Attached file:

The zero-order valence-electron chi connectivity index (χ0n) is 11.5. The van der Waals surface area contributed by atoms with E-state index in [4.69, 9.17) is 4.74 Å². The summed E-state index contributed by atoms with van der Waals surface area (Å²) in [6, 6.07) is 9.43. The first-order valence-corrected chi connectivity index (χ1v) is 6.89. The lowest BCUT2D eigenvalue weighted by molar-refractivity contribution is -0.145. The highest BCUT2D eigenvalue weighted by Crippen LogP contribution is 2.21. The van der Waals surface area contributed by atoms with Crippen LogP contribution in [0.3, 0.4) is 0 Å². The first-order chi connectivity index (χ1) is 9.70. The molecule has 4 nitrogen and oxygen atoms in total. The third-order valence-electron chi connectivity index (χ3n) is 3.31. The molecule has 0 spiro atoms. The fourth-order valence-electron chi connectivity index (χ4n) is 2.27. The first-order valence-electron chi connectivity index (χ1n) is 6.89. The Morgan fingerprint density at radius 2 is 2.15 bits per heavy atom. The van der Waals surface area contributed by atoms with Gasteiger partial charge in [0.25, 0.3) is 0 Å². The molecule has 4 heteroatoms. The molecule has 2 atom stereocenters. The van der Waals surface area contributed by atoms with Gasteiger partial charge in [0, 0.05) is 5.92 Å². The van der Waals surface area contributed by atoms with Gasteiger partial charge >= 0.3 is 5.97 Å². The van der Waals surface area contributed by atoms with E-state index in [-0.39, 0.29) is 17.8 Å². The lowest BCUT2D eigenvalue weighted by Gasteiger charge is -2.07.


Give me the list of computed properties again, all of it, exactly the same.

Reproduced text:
The zero-order valence-electron chi connectivity index (χ0n) is 11.5. The van der Waals surface area contributed by atoms with E-state index in [4.69, 9.17) is 4.74 Å². The summed E-state index contributed by atoms with van der Waals surface area (Å²) in [6, 6.07) is 9.43. The first-order valence-corrected chi connectivity index (χ1v) is 6.89. The lowest BCUT2D eigenvalue weighted by molar-refractivity contribution is -0.145. The highest BCUT2D eigenvalue weighted by Crippen LogP contribution is 2.21. The van der Waals surface area contributed by atoms with Crippen LogP contribution in [0.3, 0.4) is 0 Å². The first-order chi connectivity index (χ1) is 9.70. The molecule has 4 nitrogen and oxygen atoms in total. The third-order valence-electron chi connectivity index (χ3n) is 3.31. The molecule has 0 spiro atoms. The fourth-order valence-electron chi connectivity index (χ4n) is 2.27. The first-order valence-electron chi connectivity index (χ1n) is 6.89. The Morgan fingerprint density at radius 2 is 2.15 bits per heavy atom. The van der Waals surface area contributed by atoms with Gasteiger partial charge in [0.25, 0.3) is 0 Å². The molecule has 4 heteroatoms. The molecule has 2 atom stereocenters. The van der Waals surface area contributed by atoms with Gasteiger partial charge in [0, 0.05) is 5.92 Å². The van der Waals surface area contributed by atoms with Gasteiger partial charge >= 0.3 is 5.97 Å². The van der Waals surface area contributed by atoms with E-state index in [-0.39, 0.29) is 17.8 Å². The lowest BCUT2D eigenvalue weighted by Gasteiger charge is -2.07.